While Americans still enjoy easy access to basic necessities like food and medicine, the last several years have shown us just how bad things can get when it all hits the fan.
When the country of Greece collapsed in 2012 we highlighted the desperate situation faced by its millions of residents:
With untold billions in private and public sector debt, the situation in Greece (and other debt laden European countries like Spain and Italy) has devolved to such an extent that some EU member nations are mobilizing their military personnel in preparation for full spectrum meltdown across the entire region.
Jobs are so scarce that many have been forced into underground barter economies and family farming to make ends meet. From massive austerity spending cuts that have torn to shreds the government social safety net, toshortages in critical life saving medicines and the near breakdown of the nation’s power grid, Greece is experiencing all of the overt signs of a nation on its last leg.
It’s a story that we have seen time and again throughout history, and one that is once again playing out before our eyes. Though the economic factors that trigger a crisis may be different, the outcome is often the same for the general populace.
Understanding your inherent value, the skills available to you, and then taking those skills directly to the marketplace will become critical in a society where our traditionally modern service sector jobs are being destroyed by the thousands daily.
What skills do you have? What skills would you like to have? Will that be valuable to people in the middle of an economic depression? These are all questions we should be asking ourselves right now – before the need for us to use them to survive from day-to-day arises.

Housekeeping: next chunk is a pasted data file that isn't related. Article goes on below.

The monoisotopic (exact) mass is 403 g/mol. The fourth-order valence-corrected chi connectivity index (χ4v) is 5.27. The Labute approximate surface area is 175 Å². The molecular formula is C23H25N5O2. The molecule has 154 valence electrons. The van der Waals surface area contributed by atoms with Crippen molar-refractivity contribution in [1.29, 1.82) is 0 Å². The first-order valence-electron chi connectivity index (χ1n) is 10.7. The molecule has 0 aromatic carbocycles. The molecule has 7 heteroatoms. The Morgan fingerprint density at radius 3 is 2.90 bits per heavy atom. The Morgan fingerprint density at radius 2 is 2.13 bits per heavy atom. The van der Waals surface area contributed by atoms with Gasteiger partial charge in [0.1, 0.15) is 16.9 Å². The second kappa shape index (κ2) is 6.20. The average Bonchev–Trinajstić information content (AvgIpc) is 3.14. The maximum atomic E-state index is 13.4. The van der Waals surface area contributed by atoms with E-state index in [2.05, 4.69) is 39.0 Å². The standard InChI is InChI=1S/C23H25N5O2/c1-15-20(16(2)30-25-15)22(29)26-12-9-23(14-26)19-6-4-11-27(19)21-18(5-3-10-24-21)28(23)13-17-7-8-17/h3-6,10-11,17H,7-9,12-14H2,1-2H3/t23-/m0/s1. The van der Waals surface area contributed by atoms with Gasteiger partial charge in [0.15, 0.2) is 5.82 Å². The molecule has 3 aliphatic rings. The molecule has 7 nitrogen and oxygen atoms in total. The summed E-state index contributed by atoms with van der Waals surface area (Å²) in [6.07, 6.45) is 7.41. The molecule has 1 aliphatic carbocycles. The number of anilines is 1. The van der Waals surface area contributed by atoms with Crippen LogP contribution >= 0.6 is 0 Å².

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We need look no further than the deteriorating situation in Venezuela, where the government has tried everything from currency devaluations and price controls to blaming the country’s malaise on “hoarders” and speculators who purportedly drove up prices. As anger and frustration gripped the country, the government took unprecedented steps to restore order, to no avail:
In 2013, many began to suspect that the outlook for Venezuela was grimwhen prepping became illegal. The Attorney General of Venezuela, Luisa Ortega Díaz, called on prosecutors to target people who are “hoarding” basic staples with serious sanctions.
Shortly thereafter, grocery stores instituted a fingerprint registry to purchase food and supplies. Families had to register and were allotted a certain amount of supplies to prevent “hoarding.”
Then, just over a year ago, it became even more apparent that the country was falling. when long lines for basic necessities such as laundry soap, diapers, and food became the norm rather than the exception. Thousands of people were standing in line for 5-6 hours in the hopes that they would be able to purchase a few much-needed items.
Now with the collapse of oil prices, which account for a large portion of Venezuela’s exports and are necessary for the country to generate cash flow for trade, things have gotten even worse.